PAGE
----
Fish ’n’ fun models are great in theory, but all too often, they fail to live up to their promise. The results are often bowriders with token fishing amenities or fish boats with little extra seating. Princecraft’s Sport 175 excels at the fishing part of the deal, but it demonstrates the boatbuilder’s renewed focus on nailing the family aspect. The latter is obvious the minute you stand in the cockpit. Rather than the minimally padded jump seats that fish-heavy models all too often provide, the Sport 175 offers up an expansive U-shaped lounge in the main cockpit. A removable pedestal-mounted table is ready when the crew breaks out the snacks and drinks. Similar comfort can be found in the bow, redesigned to offer 30 percent more space than on the previous Sport 172. Yes, it’s still somewhat of a casting platform in disguise, but angular seat cushions allow passengers to extend their legs, and padded backrests against both consoles provide comfort. Add the optional filler cushion, and the bow cockpit converts into a playpen or sun bed.
Interior and Accessories
Remove those bow cushions, and the aforementioned casting platform is revealed. Find an ice chest to one side, a 17-gallon aerated livewell opposite, and a floor mount for one of the boat’s two folding fishing seats. The Sport 175 is pre-wired to accommodate either a 12- or 24-volt MinnKota trolling motor; dedicated deep-cycle battery storage is found below the cockpit sole. Aft, flip the hinged center section of that lounge forward into the cockpit to reveal another elevated casting deck with two additional fishing-seat mounts. Option one of the storage compartments with livewell plumbing. Rod storage is available both under the port gunwale and in the lockable floor compartment. Likewise, a tempered-glass walk-through windshield offers weather protection.
The hull is fabricated from corrosion-resistant, 5052-H36 marine-grade aluminum alloy. Double-plating from the bow to amidships and along the chines adds further durability. In the cockpit, the pressure-treated marine ply floor, as well as all flat surfaces, are covered with anti-skid marine-grade vinyl. As to the ride, our test boat’s Mercury 115 Pro XS powered the hull almost instantly onto plane, past 30 mph in 6.9 seconds, and to a top speed of 42 mph. Underway, the boat’s solid construction contributed to a ride that was both solid and quiet.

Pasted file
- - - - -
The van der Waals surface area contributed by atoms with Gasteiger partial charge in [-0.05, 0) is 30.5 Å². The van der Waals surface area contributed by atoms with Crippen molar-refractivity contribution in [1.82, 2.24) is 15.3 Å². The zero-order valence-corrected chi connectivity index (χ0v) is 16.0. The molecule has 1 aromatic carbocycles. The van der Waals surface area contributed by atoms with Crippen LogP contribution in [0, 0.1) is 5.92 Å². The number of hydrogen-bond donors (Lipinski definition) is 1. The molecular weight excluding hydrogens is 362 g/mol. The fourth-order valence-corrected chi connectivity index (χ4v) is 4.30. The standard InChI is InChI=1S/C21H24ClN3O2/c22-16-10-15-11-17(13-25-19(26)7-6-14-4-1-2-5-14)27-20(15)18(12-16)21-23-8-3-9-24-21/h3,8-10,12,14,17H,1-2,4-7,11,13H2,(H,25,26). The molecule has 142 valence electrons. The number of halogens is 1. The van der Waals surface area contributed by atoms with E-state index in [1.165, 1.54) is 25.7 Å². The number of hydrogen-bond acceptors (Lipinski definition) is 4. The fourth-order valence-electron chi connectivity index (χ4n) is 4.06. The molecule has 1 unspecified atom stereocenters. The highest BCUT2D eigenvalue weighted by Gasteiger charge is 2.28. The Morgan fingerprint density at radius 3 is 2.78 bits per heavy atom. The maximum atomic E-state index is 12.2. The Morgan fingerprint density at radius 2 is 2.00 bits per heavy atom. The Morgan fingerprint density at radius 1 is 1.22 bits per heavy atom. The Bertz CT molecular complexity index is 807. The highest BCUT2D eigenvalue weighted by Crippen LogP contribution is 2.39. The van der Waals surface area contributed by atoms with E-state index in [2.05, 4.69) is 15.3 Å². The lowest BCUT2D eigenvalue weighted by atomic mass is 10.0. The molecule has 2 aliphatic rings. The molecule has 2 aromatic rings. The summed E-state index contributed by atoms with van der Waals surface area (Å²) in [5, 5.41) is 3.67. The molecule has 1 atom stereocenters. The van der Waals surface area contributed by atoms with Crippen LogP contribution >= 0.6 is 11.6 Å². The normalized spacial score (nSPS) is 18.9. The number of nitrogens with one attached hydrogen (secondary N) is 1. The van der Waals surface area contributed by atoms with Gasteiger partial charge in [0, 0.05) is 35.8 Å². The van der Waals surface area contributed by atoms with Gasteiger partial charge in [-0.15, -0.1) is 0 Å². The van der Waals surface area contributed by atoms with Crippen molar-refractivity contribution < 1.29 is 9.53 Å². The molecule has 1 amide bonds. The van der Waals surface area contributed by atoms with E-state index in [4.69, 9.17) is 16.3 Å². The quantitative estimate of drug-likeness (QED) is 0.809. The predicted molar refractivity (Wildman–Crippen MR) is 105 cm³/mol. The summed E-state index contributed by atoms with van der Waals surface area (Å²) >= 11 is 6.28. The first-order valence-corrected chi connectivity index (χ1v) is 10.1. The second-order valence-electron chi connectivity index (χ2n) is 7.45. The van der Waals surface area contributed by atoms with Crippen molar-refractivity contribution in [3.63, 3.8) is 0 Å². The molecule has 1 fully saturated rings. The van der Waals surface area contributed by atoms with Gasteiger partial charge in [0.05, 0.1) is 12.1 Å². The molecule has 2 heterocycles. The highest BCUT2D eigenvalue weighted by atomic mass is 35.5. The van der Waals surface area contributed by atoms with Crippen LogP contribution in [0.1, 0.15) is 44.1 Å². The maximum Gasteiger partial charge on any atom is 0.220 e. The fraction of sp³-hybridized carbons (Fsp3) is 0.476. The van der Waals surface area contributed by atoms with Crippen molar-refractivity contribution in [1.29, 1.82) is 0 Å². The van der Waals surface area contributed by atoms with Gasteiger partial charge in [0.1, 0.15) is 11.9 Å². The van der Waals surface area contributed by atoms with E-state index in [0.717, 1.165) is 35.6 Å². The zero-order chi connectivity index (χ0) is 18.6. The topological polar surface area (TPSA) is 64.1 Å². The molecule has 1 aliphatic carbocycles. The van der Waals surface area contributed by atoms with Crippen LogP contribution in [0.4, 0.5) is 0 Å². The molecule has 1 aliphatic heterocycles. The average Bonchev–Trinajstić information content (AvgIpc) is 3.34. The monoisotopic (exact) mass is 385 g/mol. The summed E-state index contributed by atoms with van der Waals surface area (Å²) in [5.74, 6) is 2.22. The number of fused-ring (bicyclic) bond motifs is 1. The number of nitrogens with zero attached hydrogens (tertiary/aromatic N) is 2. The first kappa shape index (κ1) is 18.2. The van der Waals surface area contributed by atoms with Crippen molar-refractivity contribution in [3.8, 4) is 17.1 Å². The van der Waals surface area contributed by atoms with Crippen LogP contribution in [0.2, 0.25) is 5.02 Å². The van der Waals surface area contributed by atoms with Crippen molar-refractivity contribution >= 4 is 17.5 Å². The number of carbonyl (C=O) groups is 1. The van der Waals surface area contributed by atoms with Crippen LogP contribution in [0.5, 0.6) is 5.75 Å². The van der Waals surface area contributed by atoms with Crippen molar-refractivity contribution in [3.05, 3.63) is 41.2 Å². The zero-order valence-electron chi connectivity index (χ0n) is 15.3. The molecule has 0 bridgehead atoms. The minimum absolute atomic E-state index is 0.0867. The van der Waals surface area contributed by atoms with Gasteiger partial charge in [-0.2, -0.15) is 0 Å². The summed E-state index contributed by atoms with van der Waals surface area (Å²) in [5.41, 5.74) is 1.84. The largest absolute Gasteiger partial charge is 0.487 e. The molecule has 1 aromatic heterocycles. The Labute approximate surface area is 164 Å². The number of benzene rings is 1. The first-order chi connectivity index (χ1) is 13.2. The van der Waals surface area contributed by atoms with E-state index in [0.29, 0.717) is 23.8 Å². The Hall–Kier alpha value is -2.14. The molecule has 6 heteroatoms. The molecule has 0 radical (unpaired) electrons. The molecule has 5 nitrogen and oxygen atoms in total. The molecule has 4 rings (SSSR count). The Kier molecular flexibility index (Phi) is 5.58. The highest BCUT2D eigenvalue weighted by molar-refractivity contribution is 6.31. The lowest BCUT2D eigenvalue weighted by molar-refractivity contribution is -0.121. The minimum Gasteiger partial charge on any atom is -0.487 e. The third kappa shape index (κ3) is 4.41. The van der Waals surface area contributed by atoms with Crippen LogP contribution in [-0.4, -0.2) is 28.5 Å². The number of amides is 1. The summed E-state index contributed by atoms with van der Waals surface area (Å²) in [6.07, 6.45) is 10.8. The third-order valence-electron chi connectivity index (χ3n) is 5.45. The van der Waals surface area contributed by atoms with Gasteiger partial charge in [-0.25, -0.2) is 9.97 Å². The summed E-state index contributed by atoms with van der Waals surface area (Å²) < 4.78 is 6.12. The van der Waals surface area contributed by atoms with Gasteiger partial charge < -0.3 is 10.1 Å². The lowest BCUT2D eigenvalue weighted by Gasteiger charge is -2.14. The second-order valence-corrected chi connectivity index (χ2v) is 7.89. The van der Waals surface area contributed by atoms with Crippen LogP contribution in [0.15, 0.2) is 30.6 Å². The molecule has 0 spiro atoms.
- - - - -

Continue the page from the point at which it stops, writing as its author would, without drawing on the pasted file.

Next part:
Read Next: Princecraft Sport 172 Max
How We Tested
- Engine: Mercury 115 Pro XS
- Drive/Prop: Mercury Spitfire X7 13.5″ x 15″
- Gear Ratio: 2.07:1 Fuel Load: 23 gal.
- Squaring off the bow delivers the running surface of an 18-foot boat in a more compact 17-foot footprint.
- Thoughtful touches include toe kicks, as well as factory-installed snaps for later addition of mooring/camper canvas.
- Optional Techno package includes 160-watt Jensen audio system, LED interior and docking lights, and battery switch.
- Full access to port and starboard seat-base storage aft requires opening the hinged seatback above.
- This family-friendly model is not as fishable as some other boats.
G3’s Angler V178F ($38,395 with Yamaha F115) offers plenty of fishing features but opts for a more traditional, optional jump-seat layout aft. Alumacraft’s Trophy 175 ($44,145 with Mercury 115 PRO-XS) offers a similar layout and features, but it provides for up to two additional fishing seats. Both are fishing boats ready for family duty, but Princecraft’s aft lounge gives it an edge when it comes to comfort.
Pricing and Specs
|$43,753 (with Mercury 115 Pro XS)
Speed, Efficiency, Operation
Princecraft – Princeville, Quebec, Canada; princecraft.com